Writers, as a group, desperately need help with their websites.
For many reasons writers are often on their own when designing a savvy plan for their websites and other
online marketing. There are some obstacles to overcome: 1) techno-phobia, 2) lack of funds, and 3) limited time.
But writers know they need an Internet presence, so they do what they can to get something …
anything … posted. As a result, many of their websites are unfocused and ineffective.
I hate to say it, but many of these websites
actually detract from a writer’s professionalism.
I have developed presentations especially for writers that strip away some of the mystery about websites.
These presentations have been honed over time and have been shown to
be effective and understandable to writers.
A webmaster since 1994, I have created websites for professionals and
businesses, but now I work more in helping people with managing their
online content. Recently, I’ve focused much of my attention on writers
and their needs. After my double session for the Maryland Writers’ Association in 2004, several attendees told me that it had been the best presentation they’d attended on
While I’d like to claim that it was due to my superior teaching skills, it’s more probably because writers, as a group, desperately need help with their
Getting the most from your Author Website!
You don’t need to be a technical wizard.
· Mounting your own site vs. group sites;
· Defining the purpose and focus of your site;
· Writing for the Internet—how to present your story;
· Understanding the fundamentals of webpage design—developing a critical eye;
· Maintaining your site for the long run.
Managing Your Online Writer's Identity
Anything you do or say on the Internet is available for
anyone to see. Handle your writer's identity with care.
· Using social network sites like Facebook;
· To blog on not to blog, that is the question;
· Commenting constructively to enhance your reputation;
· Working on gaining quality inbound links to
· Search for yourself and your books—you may be
Maximize Marketing with a Writer's Website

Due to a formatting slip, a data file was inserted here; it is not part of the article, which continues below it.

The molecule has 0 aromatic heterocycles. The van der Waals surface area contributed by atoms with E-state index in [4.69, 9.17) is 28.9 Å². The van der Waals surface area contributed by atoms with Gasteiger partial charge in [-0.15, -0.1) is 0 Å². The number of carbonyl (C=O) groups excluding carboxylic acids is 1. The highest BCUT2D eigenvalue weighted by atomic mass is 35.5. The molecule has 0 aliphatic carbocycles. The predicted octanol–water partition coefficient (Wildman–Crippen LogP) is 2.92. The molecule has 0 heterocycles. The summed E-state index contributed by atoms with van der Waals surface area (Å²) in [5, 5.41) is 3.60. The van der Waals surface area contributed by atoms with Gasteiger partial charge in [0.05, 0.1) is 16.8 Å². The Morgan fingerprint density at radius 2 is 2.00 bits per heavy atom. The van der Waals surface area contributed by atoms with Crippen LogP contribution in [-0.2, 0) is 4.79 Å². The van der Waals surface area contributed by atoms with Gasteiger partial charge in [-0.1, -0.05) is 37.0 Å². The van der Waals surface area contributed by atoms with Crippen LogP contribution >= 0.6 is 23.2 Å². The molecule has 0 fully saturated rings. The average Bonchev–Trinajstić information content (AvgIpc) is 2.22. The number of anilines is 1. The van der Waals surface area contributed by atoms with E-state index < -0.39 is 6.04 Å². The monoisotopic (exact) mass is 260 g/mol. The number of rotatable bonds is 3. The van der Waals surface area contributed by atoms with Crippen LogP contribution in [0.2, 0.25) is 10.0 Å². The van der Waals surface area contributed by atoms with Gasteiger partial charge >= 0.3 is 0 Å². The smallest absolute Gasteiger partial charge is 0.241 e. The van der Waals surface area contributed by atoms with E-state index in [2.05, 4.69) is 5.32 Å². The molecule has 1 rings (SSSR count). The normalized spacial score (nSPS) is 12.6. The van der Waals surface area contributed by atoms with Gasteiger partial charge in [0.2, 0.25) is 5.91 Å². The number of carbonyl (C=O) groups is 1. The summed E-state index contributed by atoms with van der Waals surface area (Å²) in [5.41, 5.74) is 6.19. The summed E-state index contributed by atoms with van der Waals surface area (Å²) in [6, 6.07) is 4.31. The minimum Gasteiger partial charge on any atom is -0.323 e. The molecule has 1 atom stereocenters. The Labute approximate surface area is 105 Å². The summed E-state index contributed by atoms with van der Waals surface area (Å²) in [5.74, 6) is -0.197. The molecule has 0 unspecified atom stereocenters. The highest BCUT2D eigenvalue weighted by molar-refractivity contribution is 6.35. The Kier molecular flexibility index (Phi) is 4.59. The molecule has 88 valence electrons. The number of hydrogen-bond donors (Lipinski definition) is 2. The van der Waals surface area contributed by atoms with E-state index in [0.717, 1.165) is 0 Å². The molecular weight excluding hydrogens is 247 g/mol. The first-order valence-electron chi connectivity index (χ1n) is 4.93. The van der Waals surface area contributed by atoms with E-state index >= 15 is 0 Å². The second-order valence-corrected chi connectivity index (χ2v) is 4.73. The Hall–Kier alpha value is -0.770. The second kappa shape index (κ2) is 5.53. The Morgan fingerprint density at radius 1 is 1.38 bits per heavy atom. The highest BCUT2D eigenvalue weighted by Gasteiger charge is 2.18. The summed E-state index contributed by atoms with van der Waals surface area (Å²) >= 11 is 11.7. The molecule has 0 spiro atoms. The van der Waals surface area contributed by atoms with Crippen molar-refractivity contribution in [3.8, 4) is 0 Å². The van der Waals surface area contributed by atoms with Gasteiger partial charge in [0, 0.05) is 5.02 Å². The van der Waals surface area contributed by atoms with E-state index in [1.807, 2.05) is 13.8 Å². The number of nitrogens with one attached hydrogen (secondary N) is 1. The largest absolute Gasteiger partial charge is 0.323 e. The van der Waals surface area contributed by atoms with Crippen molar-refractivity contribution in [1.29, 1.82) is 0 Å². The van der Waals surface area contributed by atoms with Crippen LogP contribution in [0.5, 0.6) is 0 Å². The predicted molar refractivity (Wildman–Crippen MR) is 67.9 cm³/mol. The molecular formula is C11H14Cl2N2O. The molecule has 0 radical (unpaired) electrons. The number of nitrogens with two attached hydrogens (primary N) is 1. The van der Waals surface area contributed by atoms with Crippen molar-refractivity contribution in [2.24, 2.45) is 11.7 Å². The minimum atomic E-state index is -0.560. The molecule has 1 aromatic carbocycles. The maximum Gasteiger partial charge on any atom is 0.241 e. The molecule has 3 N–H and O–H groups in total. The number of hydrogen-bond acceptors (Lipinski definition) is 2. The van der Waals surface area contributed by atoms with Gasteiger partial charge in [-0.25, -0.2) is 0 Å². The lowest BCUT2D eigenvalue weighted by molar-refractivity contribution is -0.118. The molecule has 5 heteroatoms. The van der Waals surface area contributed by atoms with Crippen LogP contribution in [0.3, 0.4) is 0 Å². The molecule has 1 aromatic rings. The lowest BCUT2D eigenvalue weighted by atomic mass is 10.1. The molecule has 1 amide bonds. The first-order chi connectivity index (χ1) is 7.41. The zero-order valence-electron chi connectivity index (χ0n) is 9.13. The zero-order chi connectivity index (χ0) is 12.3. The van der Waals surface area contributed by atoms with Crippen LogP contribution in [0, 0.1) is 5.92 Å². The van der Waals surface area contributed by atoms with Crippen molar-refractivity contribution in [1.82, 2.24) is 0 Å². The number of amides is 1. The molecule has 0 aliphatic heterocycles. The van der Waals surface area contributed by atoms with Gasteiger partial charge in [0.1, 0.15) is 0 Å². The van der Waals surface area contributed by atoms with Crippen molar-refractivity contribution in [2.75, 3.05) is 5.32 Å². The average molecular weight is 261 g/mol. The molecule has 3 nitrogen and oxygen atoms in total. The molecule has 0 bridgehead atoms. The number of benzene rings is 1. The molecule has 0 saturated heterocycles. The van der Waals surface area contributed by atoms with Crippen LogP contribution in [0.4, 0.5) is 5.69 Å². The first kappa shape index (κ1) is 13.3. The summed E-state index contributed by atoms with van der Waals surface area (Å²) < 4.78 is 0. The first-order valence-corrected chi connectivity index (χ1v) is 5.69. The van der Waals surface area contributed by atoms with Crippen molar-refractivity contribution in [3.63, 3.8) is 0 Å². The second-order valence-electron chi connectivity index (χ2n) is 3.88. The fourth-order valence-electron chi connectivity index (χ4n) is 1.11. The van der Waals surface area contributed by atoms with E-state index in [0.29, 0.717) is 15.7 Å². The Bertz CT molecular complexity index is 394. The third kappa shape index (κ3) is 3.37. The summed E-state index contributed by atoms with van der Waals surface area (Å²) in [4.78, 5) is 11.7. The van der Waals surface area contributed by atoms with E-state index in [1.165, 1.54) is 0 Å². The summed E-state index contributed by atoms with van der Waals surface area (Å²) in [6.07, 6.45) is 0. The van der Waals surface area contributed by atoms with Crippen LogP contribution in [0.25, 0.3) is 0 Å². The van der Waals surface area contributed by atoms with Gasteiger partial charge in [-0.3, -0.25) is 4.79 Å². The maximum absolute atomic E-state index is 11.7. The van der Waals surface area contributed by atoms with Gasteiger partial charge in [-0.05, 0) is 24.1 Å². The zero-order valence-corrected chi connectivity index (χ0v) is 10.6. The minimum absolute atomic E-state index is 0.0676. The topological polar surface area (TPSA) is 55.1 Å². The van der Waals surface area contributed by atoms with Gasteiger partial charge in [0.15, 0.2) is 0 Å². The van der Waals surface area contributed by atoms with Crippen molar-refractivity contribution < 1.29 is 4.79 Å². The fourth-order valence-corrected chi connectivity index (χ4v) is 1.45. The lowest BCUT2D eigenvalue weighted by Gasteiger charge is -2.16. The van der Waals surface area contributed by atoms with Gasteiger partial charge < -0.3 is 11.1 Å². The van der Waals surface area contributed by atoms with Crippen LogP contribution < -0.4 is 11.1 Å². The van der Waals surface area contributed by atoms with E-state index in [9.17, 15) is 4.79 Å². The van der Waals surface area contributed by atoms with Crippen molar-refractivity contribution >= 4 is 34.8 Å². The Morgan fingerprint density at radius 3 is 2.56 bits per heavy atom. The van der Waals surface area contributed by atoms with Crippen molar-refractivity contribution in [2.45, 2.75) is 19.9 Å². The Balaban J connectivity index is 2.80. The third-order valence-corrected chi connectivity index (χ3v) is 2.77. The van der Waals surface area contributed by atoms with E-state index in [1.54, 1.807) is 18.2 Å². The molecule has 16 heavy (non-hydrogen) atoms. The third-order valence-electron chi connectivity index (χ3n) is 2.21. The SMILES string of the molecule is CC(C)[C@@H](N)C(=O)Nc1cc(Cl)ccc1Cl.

Set up your website to monitor its effectiveness. Internet marketing is a process, not an event.
· Mysteries of search engine spiders;
· Effective use of directories;
· Myths of link swapping and other so-called wisdoms;
· Using metatags for control;
· How to ensure return visitors;
· Using a media page.
Creating a sticky website
An effective website is one of the most useful marketing tools a writer can have, but writing for a website is different
from writing a book or article.
· Telling a compelling story—it’s not the same as writing for print;
· A webpage is a visual medium and should look more like a billboard or a TV ad than a document;
· Don’t bore your surfers with say, a gallery of tiny photos to click;
· How to entice your website visitors to return again and again.
Websites for Unpublished Writers
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Ginny Stibolt taught technical writing at a community college in
Maryland before she opened a computer retail store in 1981.
She and her staff sold computers with 16K (!) of memory, and taught beginning to advanced computing courses.
In those days, the general population had no idea of what to do with a computer.
Ginny has been working with computers professionally
In 1994, Ginny developed and maintained the website for her software company until she sold the business in 2000.
She then worked for the Business and Computer Division at another
Maryland community college where she developed the division's web
pages and taught business and computer courses. Always
entrepreneur, she started Sky-bolt Enterprises in 2001. Ginny has a mission to help writers and other professionals maximize
their web presence through practical design and good marketing. She’s been known to contact perfect strangers with ideas for
their web pages. www.websiteideas4writers.com
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Please let me know if you need more information or references.
If I can create a website, anyone can! After Ginny’s
class at the First Coast Writers' Festival, I purchased the Microsoft FrontPage software, took it home, and dug in.
For my first attempt, I chose one of the formats included in the
software package. I worked for several days until I was happy with the results.
Ginny provided several suggestions for improvement. I will add more
pages to the site as I update.
The best thing? I gained an enormous amount of confidence and pride from learning to do it myself. After all, I am the author, so I should be responsible for my own website. I plan to launch a second site related to writing within the next few months. This time, I may stretch my brain and do the page designs from scratch. Why not?
I was dragged into the computer generation. A few years back, I couldn’t even turn one on without breaking into a cold sweat. No one should shy away from at least trying!
Rhett DeVane, Southern Mainstream Fiction Author